Prize By Design: How The Nobels Put Artists On Deadline Each Nobel Prize winner gets a diploma with original artwork interpreting their achievement. That means artists have to figure out how to portray, say, a Higgs boson — and they have to do it quickly.
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Prize By Design: How The Nobels Put Artists On Deadline

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Most of this year's Nobel Prizes were awarded earlier this week — and the last, for economics, will be announced on Monday. For many of the winners, the prize marks the culmination of a lifetime of work. Yet, for a small group of artists, the Nobel Prize announcements actually spell the start to a couple weeks of deadline-driven labor.

Along with their medals, certificates and cash awards, winners also receive original pieces of art, meant to capture the essence of their accomplishments. That means artists like watercolorist Hasse Karlson have been watching the announcements closely. He's been tasked with producing the art for the economics prize this year, and will find out soon who the winner — or winners — are.

"So if they are going to be three, then it will be stressful. So I hope they will be one or two this time," Karlsson says, laughing.

Karlsson only has about a week to get colors and a draft to a calligrapher so she can then match her ink to his color palette. The final art is due in mid-November, ahead of the December awards ceremony.

Karlsson made three paintings last year — for the physicists who invented blue LED lights. He painted watercolors of figures in dark overcoats, bathed in light spilling from storefront windows and streetlights.

"I remember that I was thinking that today's daylight can be restored and illuminate night and the light is awakening humanity," Karlsson says. "I was thinking about that when I did my paintings."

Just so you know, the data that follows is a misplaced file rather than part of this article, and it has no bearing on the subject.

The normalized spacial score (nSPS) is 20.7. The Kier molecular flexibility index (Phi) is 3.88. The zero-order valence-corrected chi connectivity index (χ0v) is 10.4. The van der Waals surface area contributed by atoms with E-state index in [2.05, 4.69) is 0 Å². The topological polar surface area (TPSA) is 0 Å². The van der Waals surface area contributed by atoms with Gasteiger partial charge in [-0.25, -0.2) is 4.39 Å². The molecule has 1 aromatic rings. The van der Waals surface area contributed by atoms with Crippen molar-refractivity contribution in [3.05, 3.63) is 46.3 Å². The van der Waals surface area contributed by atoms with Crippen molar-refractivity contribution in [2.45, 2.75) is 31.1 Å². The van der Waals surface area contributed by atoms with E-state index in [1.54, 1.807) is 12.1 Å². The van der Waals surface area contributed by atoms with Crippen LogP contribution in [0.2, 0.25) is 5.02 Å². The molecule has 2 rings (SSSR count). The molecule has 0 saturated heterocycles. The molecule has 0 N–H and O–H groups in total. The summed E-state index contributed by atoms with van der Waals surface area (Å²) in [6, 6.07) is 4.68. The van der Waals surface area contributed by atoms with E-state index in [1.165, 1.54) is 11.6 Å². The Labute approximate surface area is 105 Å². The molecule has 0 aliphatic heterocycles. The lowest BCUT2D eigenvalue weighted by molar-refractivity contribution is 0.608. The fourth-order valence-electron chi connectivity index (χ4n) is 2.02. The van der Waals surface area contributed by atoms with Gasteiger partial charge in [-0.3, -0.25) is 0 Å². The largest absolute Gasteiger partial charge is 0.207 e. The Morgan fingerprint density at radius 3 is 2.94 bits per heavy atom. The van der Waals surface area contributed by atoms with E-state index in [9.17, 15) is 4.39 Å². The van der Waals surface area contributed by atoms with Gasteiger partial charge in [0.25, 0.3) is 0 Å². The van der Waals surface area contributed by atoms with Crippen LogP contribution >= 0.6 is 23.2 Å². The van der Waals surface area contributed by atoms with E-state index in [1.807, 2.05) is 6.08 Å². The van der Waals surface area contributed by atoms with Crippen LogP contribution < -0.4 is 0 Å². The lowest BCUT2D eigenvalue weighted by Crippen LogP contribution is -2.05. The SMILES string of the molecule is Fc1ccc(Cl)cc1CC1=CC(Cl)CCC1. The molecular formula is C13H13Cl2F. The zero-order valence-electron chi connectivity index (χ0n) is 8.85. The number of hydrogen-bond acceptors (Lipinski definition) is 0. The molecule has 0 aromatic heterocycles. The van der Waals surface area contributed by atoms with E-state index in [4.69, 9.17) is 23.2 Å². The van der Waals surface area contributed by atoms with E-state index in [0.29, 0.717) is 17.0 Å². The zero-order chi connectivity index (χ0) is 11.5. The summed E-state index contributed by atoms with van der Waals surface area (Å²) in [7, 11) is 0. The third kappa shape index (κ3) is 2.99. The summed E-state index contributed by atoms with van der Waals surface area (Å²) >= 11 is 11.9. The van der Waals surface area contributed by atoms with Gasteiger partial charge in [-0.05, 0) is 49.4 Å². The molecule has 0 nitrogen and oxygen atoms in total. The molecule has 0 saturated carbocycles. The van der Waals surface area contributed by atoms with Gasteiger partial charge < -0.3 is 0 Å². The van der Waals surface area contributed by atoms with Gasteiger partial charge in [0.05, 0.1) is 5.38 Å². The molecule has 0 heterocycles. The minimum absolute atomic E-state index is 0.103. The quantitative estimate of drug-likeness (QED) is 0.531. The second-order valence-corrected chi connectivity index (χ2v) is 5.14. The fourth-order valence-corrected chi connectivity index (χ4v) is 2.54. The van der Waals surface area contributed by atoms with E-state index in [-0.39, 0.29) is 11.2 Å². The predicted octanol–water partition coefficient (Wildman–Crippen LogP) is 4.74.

That assignment was unusually straightforward. After all, the Nobel was honoring light — a topic well-suited to the visual arts. Other subjects are tougher.

A closeup of Susanne Jardeback's work on the certificate for 2013 physics laureate Peter Higgs --€” a collage inspired partly by the divine, and partly by a sombrero. Lovisa Engblom/Courtesy of and copyright (c) The Nobel Foundation hide caption

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Lovisa Engblom/Courtesy of and copyright (c) The Nobel Foundation

Susanne Jardeback made collages for the 2013 physics laureates Peter Higgs and François Englert. They theorized the existence of a particle called the Higgs boson. So, Jardeback asked another scientist to describe how she could represent the subatomic particle.

"She said it's not easy to describe it easily," Jardeback says. "It's very, very hard, but you could try to do something with a Mexican hat."

In other words, if you graph the behavior of the Higgs boson, that graph looks something like a sombrero. So, she incorporated that image into her collage.

"And in the background," she says, "I could use some sky that was holy" — holy, because the Higgs boson is also known as "the God particle." That nickname inspired a color palette of midnight and aquamarine blues with highlights of celestial gold.

Jardeback also created the artwork for 2012 chemistry Nobel winner Dr. Robert Lefkowitz, which Lefkowitz still has hanging on the wall of his office.

"I think it's a very neat and a very meaningful thing, yes," Lefkowitz says. "That's something which, like everything else about the Nobel Prizes, appears to distinguish it from other awards."